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The Lowdown on the World's Most Mysterious Liqueur: Green Chartreuse

It has a centuries’ old history, a cult following and has given its name to a shade of green and so far no one has succeeded in replicating it. Welcome to the world’s most mysterious liqueur

Chartreuse but not as we know it: a small Chartreuse bottle, or, as it says on the label "Une Tarragone" and on the metal base Une Chartreuse. It was made in Tarragona and, when given to me in 1988 at the distillery in Voiron, it was thought to date from around 1935.

Below is the back of the label (rather than a label on the back of the bottle) bearing the words Etiquette Spéciale France

What’s different about Chartreuse?

Everything really, from its inception to the present day. It was created by Carthusian monks in 1764 from a manuscript for an “elixir of life” given to the monastic order in 1605. It’s still made to the same secret recipe today, by two Brothers from La Grande Chartreuse, the motherhouse of this ascetic, silent order, in the French Alps 17 miles from Grenoble. Only these two monks and the Father Superior know the recipe. Fanciful but true. Another thing that's different is that it continues to evolve and become more complex in the bottle.

What and where?

No fewer than 130 herbs, plants and flowers are delivered, unmarked, to the monastery – 18 tons a year – to be dried, crushed, blended and put into numbered sacks. When required, they’re taken to the distillery nearby where the two Brothers, with two lay helpers, macerate them and distill them. After several years’ ageing in oak casks in the world’s longest liqueur cellar, the monks decide when the liqueur is ready for bottling.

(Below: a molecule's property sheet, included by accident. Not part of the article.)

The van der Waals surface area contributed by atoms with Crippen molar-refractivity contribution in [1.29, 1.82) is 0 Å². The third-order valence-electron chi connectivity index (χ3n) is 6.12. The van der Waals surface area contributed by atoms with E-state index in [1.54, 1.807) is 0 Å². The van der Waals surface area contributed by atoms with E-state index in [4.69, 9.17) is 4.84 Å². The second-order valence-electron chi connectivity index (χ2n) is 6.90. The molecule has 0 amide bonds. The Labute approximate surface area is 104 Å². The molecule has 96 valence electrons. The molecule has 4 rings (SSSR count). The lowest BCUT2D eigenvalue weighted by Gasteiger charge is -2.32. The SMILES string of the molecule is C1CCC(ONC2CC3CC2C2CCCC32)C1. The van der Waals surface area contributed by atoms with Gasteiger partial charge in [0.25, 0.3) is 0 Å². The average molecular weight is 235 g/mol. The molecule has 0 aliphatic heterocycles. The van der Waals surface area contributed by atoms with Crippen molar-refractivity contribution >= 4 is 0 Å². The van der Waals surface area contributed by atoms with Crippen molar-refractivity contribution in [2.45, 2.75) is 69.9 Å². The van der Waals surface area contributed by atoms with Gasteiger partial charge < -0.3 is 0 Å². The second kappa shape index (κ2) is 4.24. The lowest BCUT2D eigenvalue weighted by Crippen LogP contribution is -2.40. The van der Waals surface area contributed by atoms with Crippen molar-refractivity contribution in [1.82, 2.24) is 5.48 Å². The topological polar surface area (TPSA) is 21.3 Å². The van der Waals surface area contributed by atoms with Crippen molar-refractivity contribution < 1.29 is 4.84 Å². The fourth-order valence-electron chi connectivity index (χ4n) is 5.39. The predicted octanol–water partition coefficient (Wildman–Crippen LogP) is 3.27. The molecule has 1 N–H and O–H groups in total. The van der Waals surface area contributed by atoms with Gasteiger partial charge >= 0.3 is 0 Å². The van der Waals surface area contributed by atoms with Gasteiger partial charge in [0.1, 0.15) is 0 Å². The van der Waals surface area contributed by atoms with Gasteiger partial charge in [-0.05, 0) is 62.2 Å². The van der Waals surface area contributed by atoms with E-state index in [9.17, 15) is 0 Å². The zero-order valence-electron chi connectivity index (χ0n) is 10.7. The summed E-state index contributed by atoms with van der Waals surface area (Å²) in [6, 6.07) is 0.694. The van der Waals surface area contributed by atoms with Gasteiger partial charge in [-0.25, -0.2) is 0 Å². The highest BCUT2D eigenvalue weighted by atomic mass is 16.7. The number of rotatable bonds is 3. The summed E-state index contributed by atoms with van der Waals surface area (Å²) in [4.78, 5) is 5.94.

And the taste?

In a word: complex. In a few more words: herbal, floral, spicy, pungent, sweet at first, but drier than most liqueurs, and potent because it’s 55% alcohol. Yellow Chartreuse, Green’s younger sibling (born 1834), is softer, sweeter and less potent at 40%. Green Chartreuse, with its natural green colour, is king.

Serve how?

Neat, ideally chilled to 12–13ºC, or on the rocks, or with a mixer or in a cocktail such as a Chartreuse Martini (with gin and dry vermouth). Or try the skiers’ favourite: Green Chaud, in a mug, one part Green Chartreuse to 3 parts hot chocolate.

Has much changed?

The distilleries by necessity. In 1903 the monks were expelled from France (not for the first time) and went to Spain, where they set up operations in Tarragona and made Chartreuse until 1989. At the same time, from 1921, they also produced it again in France, first in Marseilles and then back at their original Alpine distillery in Fourvoirie, until in 1935 the distillery was destroyed by a landslide. Undaunted, the Carthusians set up a new distillery a few miles away in Voiron (they themselves were not allowed to return to their home nearby, La Grande Chartreuse, until 1940). Production continued here until 2018 when a new distillery was opened in nearby Aiguenoire, leaving the Caves de la Chartreuse in Voiron to open as a visitors centre next year.

Any famous fans?

Indeed there are: Quentin Tarantino, Bruce Springsteen, Frank Zappa, Tom Waits and ZZ Top; and it features in novels by Scott Fitzgerald and Amélie Nothomb.

Photographs by Joanna Simon

This is a longer, updated version of an article which was first published in Waitrose Drinks magazine in November 2017


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